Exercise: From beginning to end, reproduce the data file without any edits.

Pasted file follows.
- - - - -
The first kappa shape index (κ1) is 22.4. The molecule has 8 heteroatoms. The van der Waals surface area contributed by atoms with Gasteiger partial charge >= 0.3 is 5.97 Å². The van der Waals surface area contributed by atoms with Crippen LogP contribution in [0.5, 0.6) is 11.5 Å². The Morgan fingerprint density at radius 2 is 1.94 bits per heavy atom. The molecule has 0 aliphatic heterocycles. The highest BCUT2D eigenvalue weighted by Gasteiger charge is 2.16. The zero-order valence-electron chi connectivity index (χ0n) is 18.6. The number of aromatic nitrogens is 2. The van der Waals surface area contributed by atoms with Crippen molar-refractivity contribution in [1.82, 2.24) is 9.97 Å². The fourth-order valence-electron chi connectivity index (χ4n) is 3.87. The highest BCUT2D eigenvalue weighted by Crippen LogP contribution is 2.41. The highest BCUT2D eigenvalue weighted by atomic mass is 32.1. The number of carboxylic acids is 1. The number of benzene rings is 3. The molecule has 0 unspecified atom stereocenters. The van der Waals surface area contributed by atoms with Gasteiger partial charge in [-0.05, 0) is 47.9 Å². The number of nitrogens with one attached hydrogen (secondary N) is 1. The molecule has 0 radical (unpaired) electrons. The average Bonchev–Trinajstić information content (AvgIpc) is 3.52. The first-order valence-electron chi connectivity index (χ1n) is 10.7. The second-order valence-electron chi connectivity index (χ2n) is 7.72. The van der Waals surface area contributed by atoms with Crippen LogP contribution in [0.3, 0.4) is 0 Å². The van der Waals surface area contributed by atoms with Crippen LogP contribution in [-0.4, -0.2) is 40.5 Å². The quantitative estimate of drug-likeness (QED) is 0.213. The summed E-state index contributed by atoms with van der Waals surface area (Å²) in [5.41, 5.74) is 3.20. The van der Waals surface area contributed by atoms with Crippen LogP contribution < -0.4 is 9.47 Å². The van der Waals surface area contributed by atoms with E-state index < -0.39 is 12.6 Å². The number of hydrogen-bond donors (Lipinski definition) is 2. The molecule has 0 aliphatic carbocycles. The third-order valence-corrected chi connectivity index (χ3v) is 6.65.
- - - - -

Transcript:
The first kappa shape index (κ1) is 22.4. The molecule has 8 heteroatoms. The van der Waals surface area contributed by atoms with Gasteiger partial charge >= 0.3 is 5.97 Å². The van der Waals surface area contributed by atoms with Crippen LogP contribution in [0.5, 0.6) is 11.5 Å². The Morgan fingerprint density at radius 2 is 1.94 bits per heavy atom. The molecule has 0 aliphatic heterocycles. The highest BCUT2D eigenvalue weighted by Gasteiger charge is 2.16. The zero-order valence-electron chi connectivity index (χ0n) is 18.6. The number of aromatic nitrogens is 2. The van der Waals surface area contributed by atoms with Crippen molar-refractivity contribution in [1.82, 2.24) is 9.97 Å². The fourth-order valence-electron chi connectivity index (χ4n) is 3.87. The highest BCUT2D eigenvalue weighted by Crippen LogP contribution is 2.41. The highest BCUT2D eigenvalue weighted by atomic mass is 32.1. The number of carboxylic acids is 1. The number of benzene rings is 3. The molecule has 0 unspecified atom stereocenters. The van der Waals surface area contributed by atoms with Gasteiger partial charge in [-0.05, 0) is 47.9 Å². The number of nitrogens with one attached hydrogen (secondary N) is 1. The molecule has 0 radical (unpaired) electrons. The average Bonchev–Trinajstić information content (AvgIpc) is 3.52. The first-order valence-electron chi connectivity index (χ1n) is 10.7. The second-order valence-electron chi connectivity index (χ2n) is 7.72. The van der Waals surface area contributed by atoms with Crippen LogP contribution in [0.3, 0.4) is 0 Å². The van der Waals surface area contributed by atoms with Crippen LogP contribution in [-0.4, -0.2) is 40.5 Å². The quantitative estimate of drug-likeness (QED) is 0.213. The summed E-state index contributed by atoms with van der Waals surface area (Å²) in [5.41, 5.74) is 3.20. The van der Waals surface area contributed by atoms with Crippen LogP contribution < -0.4 is 9.47 Å². The van der Waals surface area contributed by atoms with E-state index < -0.39 is 12.6 Å². The number of hydrogen-bond donors (Lipinski definition) is 2. The molecule has 0 aliphatic carbocycles. The third-order valence-corrected chi connectivity index (χ3v) is 6.65.